Native American Indian Dog

Native American Indian Dog: The Loyal and Strong Companion

The Native American Indian dog (NAID) is an ancient breed, originating from the United States. This breed was used by Native American tribes for hunting, transportation, companionship and protection. This dog almost went extinct during the 1960s but a group of enthusiasts managed to revive it in the early 1990s.

Physical Appearance:
The NAID is medium to large-sized with males standing around 23-34 inches tall while females measure approximately 18-28 inches at the shoulder. They usually weigh between 55-120 pounds depending on their gender and body structure.
Their coat comes in a variety of colors including black, brown, white, grey or any combination thereof. They have almond-shaped eyes that come in different shades such as blue or brown which give them an alert expression. The fur is usually thicker during winter months to keep warm.

This breed has many wonderful personality traits including being friendly, loyal and protective towards its family members. They have strong hunting instincts so they may be inclined to chase small animals if not trained properly.
They get along well with children and other pets if socialized correctly when young; however they can become shy or reserved around strangers due to their natural protectiveness.

Health Problems:
On average this breed has a lifespan of about 14 years but are prone to certain health issues such as hip dysplasia which can cause mobility issues later in life . Regular exercise helps reduce these risks.
Regular vet check-ups are recommended as some dogs may develop more severe medical conditions throughout their lives.

Due to their history as working dogs who required regular physical activity they need daily exercise preferably outdoorsy ones like walks or runs that provide stimulation through mental engagement too rather than just exertion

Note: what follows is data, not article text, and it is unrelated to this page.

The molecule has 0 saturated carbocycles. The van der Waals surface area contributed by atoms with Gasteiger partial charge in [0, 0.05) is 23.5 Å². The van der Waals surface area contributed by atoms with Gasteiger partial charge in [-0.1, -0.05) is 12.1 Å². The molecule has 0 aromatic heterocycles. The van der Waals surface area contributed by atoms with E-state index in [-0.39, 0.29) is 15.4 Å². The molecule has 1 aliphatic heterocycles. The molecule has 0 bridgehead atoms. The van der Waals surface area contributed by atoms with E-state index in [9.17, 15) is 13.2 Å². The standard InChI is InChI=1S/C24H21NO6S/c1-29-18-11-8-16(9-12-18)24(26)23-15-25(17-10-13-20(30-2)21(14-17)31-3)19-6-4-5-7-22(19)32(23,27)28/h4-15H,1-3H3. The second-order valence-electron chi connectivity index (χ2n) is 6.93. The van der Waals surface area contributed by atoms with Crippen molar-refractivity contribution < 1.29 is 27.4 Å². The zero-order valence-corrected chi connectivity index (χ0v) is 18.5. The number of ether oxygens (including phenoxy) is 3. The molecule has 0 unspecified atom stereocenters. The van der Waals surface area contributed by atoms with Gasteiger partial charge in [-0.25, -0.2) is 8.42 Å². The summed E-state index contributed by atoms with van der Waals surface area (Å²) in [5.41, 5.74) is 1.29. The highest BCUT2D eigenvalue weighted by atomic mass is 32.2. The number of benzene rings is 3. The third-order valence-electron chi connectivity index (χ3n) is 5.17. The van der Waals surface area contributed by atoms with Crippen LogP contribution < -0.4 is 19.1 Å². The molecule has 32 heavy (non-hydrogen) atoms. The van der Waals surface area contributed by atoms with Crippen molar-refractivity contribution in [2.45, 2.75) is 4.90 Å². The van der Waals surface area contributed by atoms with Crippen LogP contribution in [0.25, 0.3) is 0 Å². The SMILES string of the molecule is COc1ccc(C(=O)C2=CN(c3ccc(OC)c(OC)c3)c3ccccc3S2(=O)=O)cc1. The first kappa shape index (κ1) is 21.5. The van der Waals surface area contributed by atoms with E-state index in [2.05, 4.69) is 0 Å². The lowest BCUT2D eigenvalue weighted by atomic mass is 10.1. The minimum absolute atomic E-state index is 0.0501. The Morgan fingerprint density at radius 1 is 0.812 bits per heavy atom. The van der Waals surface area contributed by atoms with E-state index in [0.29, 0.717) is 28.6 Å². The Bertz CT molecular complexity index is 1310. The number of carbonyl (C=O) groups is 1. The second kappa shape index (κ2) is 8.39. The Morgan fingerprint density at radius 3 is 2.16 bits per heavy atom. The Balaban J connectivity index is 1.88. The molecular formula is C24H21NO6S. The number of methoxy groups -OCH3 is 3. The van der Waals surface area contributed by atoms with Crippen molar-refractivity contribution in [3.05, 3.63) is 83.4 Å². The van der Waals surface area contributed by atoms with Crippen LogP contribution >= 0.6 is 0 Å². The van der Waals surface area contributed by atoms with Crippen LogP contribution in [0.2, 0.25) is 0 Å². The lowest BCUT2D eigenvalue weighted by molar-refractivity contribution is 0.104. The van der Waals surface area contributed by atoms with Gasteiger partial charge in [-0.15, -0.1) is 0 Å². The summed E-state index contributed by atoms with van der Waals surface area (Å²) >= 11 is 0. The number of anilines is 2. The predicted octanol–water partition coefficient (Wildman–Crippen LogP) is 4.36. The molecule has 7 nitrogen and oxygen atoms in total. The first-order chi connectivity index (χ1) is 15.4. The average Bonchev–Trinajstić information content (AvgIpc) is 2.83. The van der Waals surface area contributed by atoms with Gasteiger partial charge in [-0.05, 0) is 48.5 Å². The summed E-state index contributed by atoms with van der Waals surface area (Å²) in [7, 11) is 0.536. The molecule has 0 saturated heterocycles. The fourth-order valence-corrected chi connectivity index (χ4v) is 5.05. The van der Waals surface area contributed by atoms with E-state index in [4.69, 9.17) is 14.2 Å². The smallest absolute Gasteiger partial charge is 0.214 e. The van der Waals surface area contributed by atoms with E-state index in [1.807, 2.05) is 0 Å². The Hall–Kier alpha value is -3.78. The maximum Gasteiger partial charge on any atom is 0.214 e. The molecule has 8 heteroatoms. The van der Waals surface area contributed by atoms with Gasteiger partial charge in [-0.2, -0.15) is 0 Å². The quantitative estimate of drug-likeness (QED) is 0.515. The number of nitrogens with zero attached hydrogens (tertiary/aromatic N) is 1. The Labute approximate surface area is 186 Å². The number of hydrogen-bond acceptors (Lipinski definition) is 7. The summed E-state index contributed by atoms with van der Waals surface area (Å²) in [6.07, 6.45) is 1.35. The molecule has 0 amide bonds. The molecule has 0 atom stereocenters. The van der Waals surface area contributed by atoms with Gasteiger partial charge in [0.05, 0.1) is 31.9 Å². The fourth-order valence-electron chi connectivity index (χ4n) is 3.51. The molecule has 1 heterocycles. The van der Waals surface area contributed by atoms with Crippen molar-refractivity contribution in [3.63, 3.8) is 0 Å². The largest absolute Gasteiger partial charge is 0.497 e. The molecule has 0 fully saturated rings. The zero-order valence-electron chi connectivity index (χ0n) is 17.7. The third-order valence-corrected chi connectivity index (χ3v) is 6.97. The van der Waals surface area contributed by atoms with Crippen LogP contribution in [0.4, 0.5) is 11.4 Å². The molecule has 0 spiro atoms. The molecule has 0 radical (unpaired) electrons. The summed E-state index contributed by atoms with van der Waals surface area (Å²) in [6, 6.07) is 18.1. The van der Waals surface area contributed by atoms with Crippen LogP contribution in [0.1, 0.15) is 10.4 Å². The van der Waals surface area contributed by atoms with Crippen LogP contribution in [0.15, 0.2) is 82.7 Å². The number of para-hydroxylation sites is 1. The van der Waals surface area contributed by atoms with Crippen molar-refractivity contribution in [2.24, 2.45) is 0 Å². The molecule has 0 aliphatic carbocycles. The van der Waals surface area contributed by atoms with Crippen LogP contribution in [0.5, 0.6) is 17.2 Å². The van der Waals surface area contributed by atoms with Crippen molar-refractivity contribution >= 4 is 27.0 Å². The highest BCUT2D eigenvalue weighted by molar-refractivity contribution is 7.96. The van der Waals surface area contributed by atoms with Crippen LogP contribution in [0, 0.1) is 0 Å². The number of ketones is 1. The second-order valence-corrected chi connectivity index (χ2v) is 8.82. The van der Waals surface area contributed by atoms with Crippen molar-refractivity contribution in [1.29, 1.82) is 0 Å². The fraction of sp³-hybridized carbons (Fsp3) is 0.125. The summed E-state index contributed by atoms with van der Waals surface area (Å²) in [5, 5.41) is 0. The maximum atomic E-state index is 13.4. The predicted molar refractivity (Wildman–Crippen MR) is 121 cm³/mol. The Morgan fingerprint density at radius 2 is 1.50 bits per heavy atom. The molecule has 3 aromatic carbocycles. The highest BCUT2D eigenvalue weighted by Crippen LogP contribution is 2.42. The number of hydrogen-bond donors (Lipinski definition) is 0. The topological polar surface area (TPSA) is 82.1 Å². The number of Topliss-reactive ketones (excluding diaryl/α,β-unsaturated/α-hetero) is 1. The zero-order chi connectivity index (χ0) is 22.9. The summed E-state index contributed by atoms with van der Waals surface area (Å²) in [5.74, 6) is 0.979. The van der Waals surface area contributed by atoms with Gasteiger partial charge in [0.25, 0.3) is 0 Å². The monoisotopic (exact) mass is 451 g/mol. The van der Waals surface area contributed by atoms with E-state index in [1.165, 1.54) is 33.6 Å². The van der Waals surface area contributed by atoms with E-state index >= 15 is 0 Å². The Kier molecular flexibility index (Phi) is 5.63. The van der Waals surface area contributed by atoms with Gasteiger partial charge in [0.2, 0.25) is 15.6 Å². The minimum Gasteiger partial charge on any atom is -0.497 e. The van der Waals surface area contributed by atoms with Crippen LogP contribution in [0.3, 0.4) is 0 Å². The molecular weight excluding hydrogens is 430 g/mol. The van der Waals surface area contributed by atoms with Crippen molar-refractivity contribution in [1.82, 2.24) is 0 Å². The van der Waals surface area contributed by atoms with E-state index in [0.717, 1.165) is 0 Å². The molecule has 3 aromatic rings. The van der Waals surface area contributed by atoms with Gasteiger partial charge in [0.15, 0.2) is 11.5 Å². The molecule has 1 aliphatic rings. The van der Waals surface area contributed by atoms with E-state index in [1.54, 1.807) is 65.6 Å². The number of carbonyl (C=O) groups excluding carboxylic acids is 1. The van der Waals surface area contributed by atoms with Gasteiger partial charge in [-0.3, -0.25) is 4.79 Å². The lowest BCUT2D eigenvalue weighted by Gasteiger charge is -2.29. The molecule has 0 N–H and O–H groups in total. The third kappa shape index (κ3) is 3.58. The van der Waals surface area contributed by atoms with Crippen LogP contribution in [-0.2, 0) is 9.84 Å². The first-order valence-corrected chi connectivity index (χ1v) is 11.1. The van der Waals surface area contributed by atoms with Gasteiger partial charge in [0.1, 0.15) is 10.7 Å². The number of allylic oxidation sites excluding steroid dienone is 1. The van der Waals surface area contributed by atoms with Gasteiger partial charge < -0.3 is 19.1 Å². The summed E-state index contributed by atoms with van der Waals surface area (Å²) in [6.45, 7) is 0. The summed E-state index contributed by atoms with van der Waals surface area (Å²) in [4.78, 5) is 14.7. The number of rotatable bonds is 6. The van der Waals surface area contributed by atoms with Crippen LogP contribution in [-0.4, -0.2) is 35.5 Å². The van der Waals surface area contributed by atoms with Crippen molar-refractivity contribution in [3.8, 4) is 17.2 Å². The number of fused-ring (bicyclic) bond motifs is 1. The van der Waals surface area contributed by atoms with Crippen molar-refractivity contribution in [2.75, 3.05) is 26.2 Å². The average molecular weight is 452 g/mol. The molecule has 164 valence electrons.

Training should start from puppyhood age since learning will help form healthy behavioral tendencies,and prevent weight-related problems later on.

Special Grooming Needs:
Their thick double coat requires regular grooming to prevent matting or tangling, especially during the shedding season where they might need more brushing. Bathing can be done as needed with appropriate pet shampoo without damaging their fur.
Fur needs special attention since it’s an important feature of this breed that sets them apart from other breeds so brush with a good quality slicker brush and finish off with stainless steel comb every two weeks to avoid tangles .

NAIDs are highly intelligent dogs that respond well to positive reinforcement techniques like treats and verbal praise. Basic obedience training is essential while advanced obedience will yield better results by enhancing their natural instincts.
This breed has strong independent tendencies which may require extra time in housebreaking and potty training, behavior correction tools (like spray bottles), or crate-training depending on your preference.

Native American Indian Dogs get along great with children and most household pets if trained properly at early age but supervise them always since some dogs have different personalities than others regardless of breed standards.
Socialization is key for any breed but particularly this one due to its natural protectiveness towards family members; thus meeting new people gradually before full introduction should help reduce shyness around strangers.

Personality Quirks:
Due to their loyalty they have been known for being protective yet attentive towards their owners rather than general friendliness often associated less primal dog varieties . They also tend not bark unnecessarily unless there’s something important worthy enough for alarms such as detecting danger outside like animal predators.

Famous Examples:
There isn’t really any specific famous examples of NAID , however these dogs were used by Native Americans extensively throughout history making them iconic in many ways today!

Leave a Comment

Your email address will not be published. Required fields are marked *

Scroll to Top